[Photo] U.S. Navy’s Last EA-6B Prowlers and F/A-18C Legacy Hornets take fuel over Iraq

U.S. Navy aircraft, launched from USS George H.W. Bush are taking part in the air strikes against ISIS in Iraq and Syria.

On Aug. 8, the U.S. military launched the first targeted airstrike against ISIS terrorists. The raid involved aircraft belonging to Carrier Air Wing 8 embarked on USS George H.W. Bush aircraft carrier.

US Navy F-18E Super Hornets supporting operations against ISIL

Two months later, F/A-18E/F Super Hornet, F/A-18C “Legacy” Hornet as well as EA-6B Prowler jets, launched from the flight deck of the U.S. Navy nuclear flattop sailing in the Persian Gulf, are still taking part in the air campaign against ISIS in Iraq on a daily basis.

US.Navy F-18E Super Hornets supporting operations against ISIL

The images in this article show Hornets and Prowlers refueled mid-air from a U.S. Air Force KC-135 Stratotanker aerial refueler over Iraq. With minor modifications, both KC-135 and KC-10 are able to refuel Navy aircraft that, unlike Air Force combat planes (that have a receptacle for the flying boom), are equipped with a “probe” compatible with the so-called hose-and-drogue refueling system.

US Navy EA-6B Prowlers supporting operations against ISIL

EA-6B from VAQ-134 are conducting electronic warfare missions; more or less what have been doing for several years in Afghanistan: they eavesdrop “enemy” radio signals and jam those frequencies in order to prevent terrorists from talking one another on the radio or use portable transmitters to trigger IEDs (Improvised Explosive Devices).

US Navy EA-6B Prowlers supporting operations against ISIL

The F/A-18Cs are instead used for bombing insurgents and wipe out their vehicles (or tanks) using JDAMs (Joint Direct Attack Munitions) or AGM-65 Maverick missiles. Interestingly, the configuration of all U.S. Navy Hornets (both C/D and E/F examples) is such they don’t carry any external store on the left wing inner pylon, in order to keep the ATFLIR (Advanced Targeting Forward Looking Infrared) pod point-of-view free from any obstacle.

US Navy F-18E Super Hornets supporting operations against ISIL

Image credit: U.S. Air Force


About David Cenciotti
David Cenciotti is a journalist based in Rome, Italy. He is the Founder and Editor of “The Aviationist”, one of the world’s most famous and read military aviation blogs. Since 1996, he has written for major worldwide magazines, including Air Forces Monthly, Combat Aircraft, and many others, covering aviation, defense, war, industry, intelligence, crime and cyberwar. He has reported from the U.S., Europe, Australia and Syria, and flown several combat planes with different air forces. He is a former 2nd Lt. of the Italian Air Force, a private pilot and a graduate in Computer Engineering. He has written five books and contributed to many more ones.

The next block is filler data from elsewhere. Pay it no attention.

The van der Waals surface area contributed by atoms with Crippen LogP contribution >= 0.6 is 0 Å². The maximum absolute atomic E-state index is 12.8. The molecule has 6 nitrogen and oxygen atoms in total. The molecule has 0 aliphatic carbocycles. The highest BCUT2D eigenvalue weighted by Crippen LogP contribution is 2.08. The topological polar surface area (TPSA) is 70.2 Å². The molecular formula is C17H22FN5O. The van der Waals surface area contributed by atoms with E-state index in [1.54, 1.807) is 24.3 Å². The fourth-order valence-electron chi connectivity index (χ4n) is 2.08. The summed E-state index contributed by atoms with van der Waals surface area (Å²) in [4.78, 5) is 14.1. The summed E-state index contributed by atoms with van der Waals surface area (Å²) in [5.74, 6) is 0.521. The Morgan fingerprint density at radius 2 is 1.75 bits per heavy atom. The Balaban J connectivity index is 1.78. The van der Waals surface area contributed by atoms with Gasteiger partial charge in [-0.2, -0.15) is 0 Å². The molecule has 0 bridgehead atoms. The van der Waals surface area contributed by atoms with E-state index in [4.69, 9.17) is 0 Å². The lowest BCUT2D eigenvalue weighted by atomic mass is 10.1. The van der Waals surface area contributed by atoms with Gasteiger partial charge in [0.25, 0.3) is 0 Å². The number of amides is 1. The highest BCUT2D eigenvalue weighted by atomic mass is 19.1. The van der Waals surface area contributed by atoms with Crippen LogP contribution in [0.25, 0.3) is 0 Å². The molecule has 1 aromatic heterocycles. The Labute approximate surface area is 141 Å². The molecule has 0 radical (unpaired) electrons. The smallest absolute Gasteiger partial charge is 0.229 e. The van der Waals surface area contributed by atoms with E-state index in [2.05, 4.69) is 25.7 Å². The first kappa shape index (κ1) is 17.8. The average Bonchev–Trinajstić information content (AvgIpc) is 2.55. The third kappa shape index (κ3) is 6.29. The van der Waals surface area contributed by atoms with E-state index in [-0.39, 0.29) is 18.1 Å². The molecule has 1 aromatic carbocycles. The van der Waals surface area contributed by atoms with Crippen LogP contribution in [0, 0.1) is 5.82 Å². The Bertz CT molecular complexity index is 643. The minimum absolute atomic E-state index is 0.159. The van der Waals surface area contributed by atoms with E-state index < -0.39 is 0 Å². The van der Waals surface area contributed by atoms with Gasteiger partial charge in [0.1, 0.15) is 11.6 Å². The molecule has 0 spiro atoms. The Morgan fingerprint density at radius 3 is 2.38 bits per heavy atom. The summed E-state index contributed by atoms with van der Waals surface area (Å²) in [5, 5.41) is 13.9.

• Perhaps they don’t see it as a good trade-off in weight vs. need. These a/c are operating over Iraq, an ally. I’m certain a/c operating over Syria are packing heat. (carrying ‘winders and Slammers.)

      • True, but considering their mission they could be over syria one day iraq the next. I am surprised they wouldnt be carrying them in case they were redirected or something…. the weight of aim-9s is pretty low (3 people can hang them by hand on 16s), slammers weigh a lot more but still surprising.

        • Keep in mind a/c weapons in general and ones used aboard carriers in particular have a definite life cycle. X number of hours in the air, x number of controlled crashes (carrier recoveries) before the missile needs an expensive overhaul. If you know there won’t be a threat, why would you add to your maintenance downtime and budget by carrying weapons that won’t be needed?

    • CAG birds and a/c with x00 nose numbers have been painted in varying shades of color for decades. Sometimes you’ll see x01 nose numbers get a colorful paint job as well. x00 is typically the assigned bird for squadron C.O.’s, x01 usually for the Exec.

      • Bill,
        Back in the day, they were all painted up. On occasion there was a slight variation for the CAG bird.
        I might be wrong on this one, but if I recall correctly 00 was always the CAG bird and 01 was for the skipper.

    • CAG bird in each squadron is allowed to use the old schemes from the early ’80’s. And it must be early in their deployment. Very little touch-up paint visible.

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